ENSOR: Members of the former 9/11 Commission say that generally they believe Mr. Goss is moving the CIA in the right direction, but even those who support him say it's been a bumpy year.


BLITZER: The "New York Times," in the front page -- their lead story today -- saying that the former CIA director, George Tenet, actually told the vice president, Dick Cheney, about the wife of Ambassador Joe Wilson, Valerie Plame Wilson, and that Cheney, in turn, told Scooter Libby, his chief of staff, about that. What are you hearing?

ENSOR: Well, there is some confusion about that story over in the former CIA circles, because people don't remember that conversation. That said, they do feel that it may have taken place. And they feel that what the story underscores is political problems for Scooter Libby, I mean even legal problems, possibly.

BLITZER: David Ensor, thanks very much. We'll try to move on with that story a little bit.

Jeff Greenfield is our senior analyst. He's joining us from New York. Jeff, what do you make of this latest twist in the CIA leak investigation, the "New York Times" story?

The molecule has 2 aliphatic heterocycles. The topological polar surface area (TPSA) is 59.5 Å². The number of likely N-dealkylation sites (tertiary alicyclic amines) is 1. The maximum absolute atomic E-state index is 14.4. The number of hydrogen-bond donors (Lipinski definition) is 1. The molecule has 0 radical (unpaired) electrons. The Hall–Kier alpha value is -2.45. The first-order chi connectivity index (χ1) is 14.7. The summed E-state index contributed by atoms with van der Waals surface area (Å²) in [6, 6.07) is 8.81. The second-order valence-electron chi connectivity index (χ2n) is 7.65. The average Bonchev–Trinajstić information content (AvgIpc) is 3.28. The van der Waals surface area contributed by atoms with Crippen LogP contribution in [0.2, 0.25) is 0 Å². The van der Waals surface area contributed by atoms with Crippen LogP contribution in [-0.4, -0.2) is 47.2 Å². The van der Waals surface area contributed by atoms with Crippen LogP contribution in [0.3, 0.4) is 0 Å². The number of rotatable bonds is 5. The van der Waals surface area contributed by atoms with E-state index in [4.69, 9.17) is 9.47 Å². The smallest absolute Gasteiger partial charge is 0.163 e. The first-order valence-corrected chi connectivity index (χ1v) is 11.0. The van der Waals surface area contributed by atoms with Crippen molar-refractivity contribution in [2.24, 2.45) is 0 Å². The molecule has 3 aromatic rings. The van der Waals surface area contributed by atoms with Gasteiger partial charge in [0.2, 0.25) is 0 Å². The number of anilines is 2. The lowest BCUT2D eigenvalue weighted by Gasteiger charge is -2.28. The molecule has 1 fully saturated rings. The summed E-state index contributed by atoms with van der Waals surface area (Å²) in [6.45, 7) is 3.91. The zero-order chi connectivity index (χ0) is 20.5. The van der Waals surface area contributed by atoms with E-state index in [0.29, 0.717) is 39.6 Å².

JEFF GREENFIELD, CNN SR. ANALYST: Well, assuming it's true, the only people whose eyebrows didn't go up at it were people who had Botox injections, because on two counts, it raises a couple of interesting questions.

One is, in September of 2003, the vice president said on "Meet the Press" that he just didn't know Joseph Wilson, he didn't know who he was, he really had no involvement, he didn't know anything. This story, if true, suggests that that's not right. And what it does underscore is the longstanding icy relationship between the vice president's office and the CIA, with Cheney's office seeing the CIA as unwilling to commit on intelligence and not willing to support the administration's policy.

The second thing it does is the stories that have been circulating about Scooter Libby and Karl Rove strongly suggest that they first learned about Joe Wilson's wife from the media, from journalists telling them. If this Cheney story is true, that certainly puts a very different cast on that explanation.

Beyond that, into the kind of speculation that the blog world is in today about resignations and what does it mean, I think we're -- you know, until Mr. Fitzgerald lets us know what, if anything, he's going to do, we should remember the old adage, those who know don't say and those who say don't know.